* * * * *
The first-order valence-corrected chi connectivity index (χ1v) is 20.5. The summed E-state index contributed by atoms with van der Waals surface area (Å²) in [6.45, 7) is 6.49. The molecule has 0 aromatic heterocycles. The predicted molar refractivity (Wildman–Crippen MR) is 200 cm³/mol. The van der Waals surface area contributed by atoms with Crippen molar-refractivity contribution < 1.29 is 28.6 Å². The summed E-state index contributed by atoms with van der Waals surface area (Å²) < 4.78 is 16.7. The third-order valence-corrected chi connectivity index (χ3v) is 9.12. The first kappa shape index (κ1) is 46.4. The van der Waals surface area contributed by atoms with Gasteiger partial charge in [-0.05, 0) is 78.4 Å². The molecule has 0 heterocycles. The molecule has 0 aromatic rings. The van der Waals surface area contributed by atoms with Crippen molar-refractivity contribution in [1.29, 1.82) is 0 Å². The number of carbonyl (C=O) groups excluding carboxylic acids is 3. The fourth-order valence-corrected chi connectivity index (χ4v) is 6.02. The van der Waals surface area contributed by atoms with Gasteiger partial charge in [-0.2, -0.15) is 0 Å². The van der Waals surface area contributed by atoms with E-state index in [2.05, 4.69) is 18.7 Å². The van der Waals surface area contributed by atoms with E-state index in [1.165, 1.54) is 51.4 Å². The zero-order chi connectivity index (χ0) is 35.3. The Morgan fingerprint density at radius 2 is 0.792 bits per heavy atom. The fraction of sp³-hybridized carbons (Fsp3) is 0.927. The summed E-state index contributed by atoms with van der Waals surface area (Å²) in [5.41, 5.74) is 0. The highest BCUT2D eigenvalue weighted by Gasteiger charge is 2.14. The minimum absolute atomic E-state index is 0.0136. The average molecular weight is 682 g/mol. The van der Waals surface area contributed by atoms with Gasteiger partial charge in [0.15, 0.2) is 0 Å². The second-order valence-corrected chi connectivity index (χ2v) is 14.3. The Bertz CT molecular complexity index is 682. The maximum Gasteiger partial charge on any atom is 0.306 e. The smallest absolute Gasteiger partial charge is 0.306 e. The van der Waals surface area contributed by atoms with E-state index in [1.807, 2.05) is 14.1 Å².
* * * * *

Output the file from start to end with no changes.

The first-order valence-corrected chi connectivity index (χ1v) is 20.5. The summed E-state index contributed by atoms with van der Waals surface area (Å²) in [6.45, 7) is 6.49. The molecule has 0 aromatic heterocycles. The predicted molar refractivity (Wildman–Crippen MR) is 200 cm³/mol. The van der Waals surface area contributed by atoms with Crippen molar-refractivity contribution < 1.29 is 28.6 Å². The summed E-state index contributed by atoms with van der Waals surface area (Å²) < 4.78 is 16.7. The third-order valence-corrected chi connectivity index (χ3v) is 9.12. The first kappa shape index (κ1) is 46.4. The van der Waals surface area contributed by atoms with Gasteiger partial charge in [-0.05, 0) is 78.4 Å². The molecule has 0 heterocycles. The molecule has 0 aromatic rings. The van der Waals surface area contributed by atoms with Crippen molar-refractivity contribution in [1.29, 1.82) is 0 Å². The number of carbonyl (C=O) groups excluding carboxylic acids is 3. The fourth-order valence-corrected chi connectivity index (χ4v) is 6.02. The van der Waals surface area contributed by atoms with Gasteiger partial charge in [-0.2, -0.15) is 0 Å². The van der Waals surface area contributed by atoms with E-state index in [2.05, 4.69) is 18.7 Å². The van der Waals surface area contributed by atoms with E-state index in [1.165, 1.54) is 51.4 Å². The zero-order chi connectivity index (χ0) is 35.3. The Morgan fingerprint density at radius 2 is 0.792 bits per heavy atom. The fraction of sp³-hybridized carbons (Fsp3) is 0.927. The summed E-state index contributed by atoms with van der Waals surface area (Å²) in [5.41, 5.74) is 0. The highest BCUT2D eigenvalue weighted by Gasteiger charge is 2.14. The minimum absolute atomic E-state index is 0.0136. The average molecular weight is 682 g/mol. The van der Waals surface area contributed by atoms with Gasteiger partial charge in [0.15, 0.2) is 0 Å². The second-order valence-corrected chi connectivity index (χ2v) is 14.3. The Bertz CT molecular complexity index is 682. The maximum Gasteiger partial charge on any atom is 0.306 e. The smallest absolute Gasteiger partial charge is 0.306 e. The van der Waals surface area contributed by atoms with E-state index in [1.807, 2.05) is 14.1 Å².